GMO Labeling is Coming to Supermarkets Soon

GMO Labels will soon be required to be placed on foods that contain genetically modified (GM) or bioengineered (BE) ingredients. The U.S. Department of Agriculture recently released its proposed guidelines, which state:

“A recent amendment to the Agricultural Marketing Act of 1946 requires the Secretary of Agriculture (Secretary) to establish the national mandatory bioengineered (BE) food disclosure standard. The Agricultural Marketing Service (AMS) is proposing a new rule that would require food manufacturers and other entities that label foods for retail sale to disclose information about BE food and BE food ingredient content. The proposed rule is intended to provide a mandatory uniform national standard for disclosure of information to consumers about the BE status of foods.”

To view, the complete proposed guidelines, click here.

Are GMOs Really Safe?

Some people are not 100% certain that genetically modified organisms (GMOs) are safe. However, there is no substantial proof that they are not. Nonetheless, there are still skeptics who feel that the long-term effects on humans and the environment have not been realized by scientific research studies. Even though a 2016 report from the National Academies of Sciences, Engineering, and Medicine has found no evidence or reason for immediate alarm. But there continues to be a raging and on-going debate regarding GMOs and safety.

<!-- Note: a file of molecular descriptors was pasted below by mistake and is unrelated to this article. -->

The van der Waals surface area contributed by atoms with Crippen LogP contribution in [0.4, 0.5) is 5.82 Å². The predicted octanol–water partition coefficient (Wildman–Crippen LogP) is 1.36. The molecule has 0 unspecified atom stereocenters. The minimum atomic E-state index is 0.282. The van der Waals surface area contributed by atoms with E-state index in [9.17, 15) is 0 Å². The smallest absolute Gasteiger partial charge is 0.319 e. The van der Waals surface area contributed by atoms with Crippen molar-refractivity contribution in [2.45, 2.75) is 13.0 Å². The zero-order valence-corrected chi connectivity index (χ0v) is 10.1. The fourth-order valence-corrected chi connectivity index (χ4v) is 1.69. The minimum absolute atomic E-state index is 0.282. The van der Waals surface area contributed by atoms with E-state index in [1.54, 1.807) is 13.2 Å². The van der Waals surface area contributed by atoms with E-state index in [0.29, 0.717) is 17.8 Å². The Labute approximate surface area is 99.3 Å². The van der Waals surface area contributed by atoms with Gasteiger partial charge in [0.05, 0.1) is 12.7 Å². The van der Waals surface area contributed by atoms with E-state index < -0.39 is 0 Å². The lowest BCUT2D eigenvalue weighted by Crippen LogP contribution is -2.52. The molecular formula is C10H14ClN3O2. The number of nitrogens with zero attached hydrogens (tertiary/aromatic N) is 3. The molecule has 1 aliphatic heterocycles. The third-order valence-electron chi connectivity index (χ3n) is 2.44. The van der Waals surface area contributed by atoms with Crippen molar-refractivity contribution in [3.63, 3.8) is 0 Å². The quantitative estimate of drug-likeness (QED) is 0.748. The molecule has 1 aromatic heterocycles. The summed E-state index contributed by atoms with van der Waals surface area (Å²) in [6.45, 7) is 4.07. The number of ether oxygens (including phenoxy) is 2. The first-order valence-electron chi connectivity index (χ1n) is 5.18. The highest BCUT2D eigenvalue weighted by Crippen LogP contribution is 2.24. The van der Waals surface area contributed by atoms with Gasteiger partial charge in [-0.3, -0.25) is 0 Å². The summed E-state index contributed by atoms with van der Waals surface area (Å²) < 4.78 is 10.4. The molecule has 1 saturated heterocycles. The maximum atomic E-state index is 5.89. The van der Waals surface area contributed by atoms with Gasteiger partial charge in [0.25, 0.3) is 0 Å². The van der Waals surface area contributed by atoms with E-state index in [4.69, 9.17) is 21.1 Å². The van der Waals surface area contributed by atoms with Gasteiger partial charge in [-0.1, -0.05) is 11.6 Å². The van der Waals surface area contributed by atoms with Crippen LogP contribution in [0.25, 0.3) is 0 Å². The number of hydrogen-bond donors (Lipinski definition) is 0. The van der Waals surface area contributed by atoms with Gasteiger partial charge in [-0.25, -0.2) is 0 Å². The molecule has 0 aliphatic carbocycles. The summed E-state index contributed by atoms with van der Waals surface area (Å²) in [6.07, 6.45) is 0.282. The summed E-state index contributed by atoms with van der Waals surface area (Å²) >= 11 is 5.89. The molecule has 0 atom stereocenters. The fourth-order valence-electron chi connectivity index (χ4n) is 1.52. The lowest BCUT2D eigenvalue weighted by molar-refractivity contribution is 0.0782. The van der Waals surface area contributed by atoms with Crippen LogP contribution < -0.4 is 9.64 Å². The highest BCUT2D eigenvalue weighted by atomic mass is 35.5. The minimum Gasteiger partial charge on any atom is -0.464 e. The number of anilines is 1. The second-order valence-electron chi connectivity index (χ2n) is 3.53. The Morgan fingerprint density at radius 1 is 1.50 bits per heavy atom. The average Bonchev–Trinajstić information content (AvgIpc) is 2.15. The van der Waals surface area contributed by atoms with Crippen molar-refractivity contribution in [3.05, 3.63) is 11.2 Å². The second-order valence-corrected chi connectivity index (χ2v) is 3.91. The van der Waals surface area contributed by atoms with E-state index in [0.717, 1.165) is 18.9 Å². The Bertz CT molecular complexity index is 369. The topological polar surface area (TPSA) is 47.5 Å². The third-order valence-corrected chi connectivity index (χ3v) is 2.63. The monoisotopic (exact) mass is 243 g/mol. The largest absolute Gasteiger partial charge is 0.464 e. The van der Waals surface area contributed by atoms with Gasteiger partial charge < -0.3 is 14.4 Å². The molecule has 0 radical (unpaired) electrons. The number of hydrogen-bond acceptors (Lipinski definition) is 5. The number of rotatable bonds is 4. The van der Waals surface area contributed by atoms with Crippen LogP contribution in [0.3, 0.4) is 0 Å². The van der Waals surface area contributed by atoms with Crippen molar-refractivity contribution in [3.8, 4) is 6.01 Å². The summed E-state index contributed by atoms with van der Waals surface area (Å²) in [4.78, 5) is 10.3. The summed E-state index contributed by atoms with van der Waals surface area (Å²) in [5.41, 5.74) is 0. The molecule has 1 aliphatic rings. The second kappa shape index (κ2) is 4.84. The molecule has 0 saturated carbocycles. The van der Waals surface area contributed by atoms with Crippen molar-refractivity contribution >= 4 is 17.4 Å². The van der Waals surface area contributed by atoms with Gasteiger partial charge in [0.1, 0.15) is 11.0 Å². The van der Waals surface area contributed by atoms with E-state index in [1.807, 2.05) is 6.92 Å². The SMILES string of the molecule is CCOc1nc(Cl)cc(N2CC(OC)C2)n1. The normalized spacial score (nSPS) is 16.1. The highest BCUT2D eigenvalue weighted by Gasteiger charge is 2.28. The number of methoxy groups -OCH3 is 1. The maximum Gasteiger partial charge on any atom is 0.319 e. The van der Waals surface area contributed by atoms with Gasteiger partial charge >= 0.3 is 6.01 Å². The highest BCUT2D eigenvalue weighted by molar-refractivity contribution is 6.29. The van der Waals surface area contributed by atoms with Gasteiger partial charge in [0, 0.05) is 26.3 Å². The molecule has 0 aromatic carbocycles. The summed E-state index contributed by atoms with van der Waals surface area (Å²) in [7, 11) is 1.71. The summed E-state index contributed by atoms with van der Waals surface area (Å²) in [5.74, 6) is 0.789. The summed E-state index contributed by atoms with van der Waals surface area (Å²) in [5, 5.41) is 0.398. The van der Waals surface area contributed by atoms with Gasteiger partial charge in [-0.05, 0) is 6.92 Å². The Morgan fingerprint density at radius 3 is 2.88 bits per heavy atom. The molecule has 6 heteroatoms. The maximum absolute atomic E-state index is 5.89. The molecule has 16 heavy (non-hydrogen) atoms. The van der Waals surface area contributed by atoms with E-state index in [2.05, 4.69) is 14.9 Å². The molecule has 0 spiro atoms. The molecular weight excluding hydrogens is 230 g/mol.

What are the Pros and Cons of GMO Labeling?

Some GM scientists, experts, and other concerned citizens believe that adding a label identifying GMOs give the perception that there may be proven hazards and reasons for concern, which creates an unnecessary fear to the public.

Individuals who are in favor GMO labeling, believe they have a consumer right to be notified of GMOs, and labels will make it easier for consumers to avoid purchasing these products.

How do Consumers Avoid Buying GMO Foods?

Does labeling keep those who are avoiding GM food completely free from the risk of exposure? It depends on who you ask. Nearly 60 to 70% of processed foods on supermarket shelves have a GM ingredient. However, some of these foods may not be mandated to have a label in some cases according to the proposed rules.

The best way to minimize your intake of GM foods is to buy only non-GMO or organic foods. While buying organic food is more expensive, it can ease the minds of those individuals worried about GM food consumption.

Always look for the USDA Organic Seal and products verified by the Non-GMO project. Continue to be cautious about corn and soy products and read all labels thoroughly. Make your food choices include dry grains, beans, nuts, or seeds. Purchase products from your local farmer’s market and other organic food venues.

What Impact will GMO Labeling Have on the GMO Debate?

It seems no matter what side of the debate you stand on, GMO labeling is coming to your local supermarket very soon. The heated debate will continue to be intense and controversial for those concerned about this issue. The public will have to wait and see the impact GMO labeling will have on consumers and food-buying in the future.